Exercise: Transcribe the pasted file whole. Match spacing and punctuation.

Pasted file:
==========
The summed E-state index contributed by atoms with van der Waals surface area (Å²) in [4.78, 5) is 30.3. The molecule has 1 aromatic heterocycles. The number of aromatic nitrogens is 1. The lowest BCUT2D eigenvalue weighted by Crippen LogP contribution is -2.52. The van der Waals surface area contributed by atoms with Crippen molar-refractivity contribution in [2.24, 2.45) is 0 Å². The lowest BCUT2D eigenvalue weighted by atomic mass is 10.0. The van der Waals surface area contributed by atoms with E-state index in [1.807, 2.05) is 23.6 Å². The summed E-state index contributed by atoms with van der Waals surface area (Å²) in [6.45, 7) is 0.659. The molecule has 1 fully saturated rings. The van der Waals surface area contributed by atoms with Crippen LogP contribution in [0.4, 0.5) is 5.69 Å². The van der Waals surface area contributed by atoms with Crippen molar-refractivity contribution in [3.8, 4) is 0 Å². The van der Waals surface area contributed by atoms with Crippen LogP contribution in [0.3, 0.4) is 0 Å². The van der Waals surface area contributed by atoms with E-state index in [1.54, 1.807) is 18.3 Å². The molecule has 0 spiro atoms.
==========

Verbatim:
The summed E-state index contributed by atoms with van der Waals surface area (Å²) in [4.78, 5) is 30.3. The molecule has 1 aromatic heterocycles. The number of aromatic nitrogens is 1. The lowest BCUT2D eigenvalue weighted by Crippen LogP contribution is -2.52. The van der Waals surface area contributed by atoms with Crippen molar-refractivity contribution in [2.24, 2.45) is 0 Å². The lowest BCUT2D eigenvalue weighted by atomic mass is 10.0. The van der Waals surface area contributed by atoms with E-state index in [1.807, 2.05) is 23.6 Å². The summed E-state index contributed by atoms with van der Waals surface area (Å²) in [6.45, 7) is 0.659. The molecule has 1 fully saturated rings. The van der Waals surface area contributed by atoms with Crippen LogP contribution in [0.4, 0.5) is 5.69 Å². The van der Waals surface area contributed by atoms with Crippen molar-refractivity contribution in [3.8, 4) is 0 Å². The van der Waals surface area contributed by atoms with Crippen LogP contribution in [0.3, 0.4) is 0 Å². The van der Waals surface area contributed by atoms with E-state index in [1.54, 1.807) is 18.3 Å². The molecule has 0 spiro atoms.